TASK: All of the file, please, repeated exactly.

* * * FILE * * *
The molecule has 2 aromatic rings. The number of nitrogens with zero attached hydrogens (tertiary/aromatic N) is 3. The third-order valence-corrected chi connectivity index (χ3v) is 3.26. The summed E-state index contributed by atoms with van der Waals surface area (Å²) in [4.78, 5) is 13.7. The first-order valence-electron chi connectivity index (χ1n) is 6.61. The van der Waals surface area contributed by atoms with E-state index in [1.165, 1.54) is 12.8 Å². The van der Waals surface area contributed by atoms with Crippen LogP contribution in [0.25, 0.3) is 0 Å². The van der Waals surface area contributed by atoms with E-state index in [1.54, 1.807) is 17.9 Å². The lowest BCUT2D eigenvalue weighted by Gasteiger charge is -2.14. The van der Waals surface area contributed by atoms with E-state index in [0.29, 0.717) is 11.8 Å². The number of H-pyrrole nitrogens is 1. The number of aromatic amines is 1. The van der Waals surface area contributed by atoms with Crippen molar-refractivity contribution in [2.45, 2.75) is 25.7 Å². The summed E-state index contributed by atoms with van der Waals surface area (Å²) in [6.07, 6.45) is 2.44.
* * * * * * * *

The molecule has 2 aromatic rings. The number of nitrogens with zero attached hydrogens (tertiary/aromatic N) is 3. The third-order valence-corrected chi connectivity index (χ3v) is 3.26. The summed E-state index contributed by atoms with van der Waals surface area (Å²) in [4.78, 5) is 13.7. The first-order valence-electron chi connectivity index (χ1n) is 6.61. The van der Waals surface area contributed by atoms with E-state index in [1.165, 1.54) is 12.8 Å². The van der Waals surface area contributed by atoms with Crippen LogP contribution in [0.25, 0.3) is 0 Å². The van der Waals surface area contributed by atoms with E-state index in [1.54, 1.807) is 17.9 Å². The lowest BCUT2D eigenvalue weighted by Gasteiger charge is -2.14. The van der Waals surface area contributed by atoms with E-state index in [0.29, 0.717) is 11.8 Å². The number of H-pyrrole nitrogens is 1. The number of aromatic amines is 1. The van der Waals surface area contributed by atoms with Crippen molar-refractivity contribution in [2.45, 2.75) is 25.7 Å². The summed E-state index contributed by atoms with van der Waals surface area (Å²) in [6.07, 6.45) is 2.44.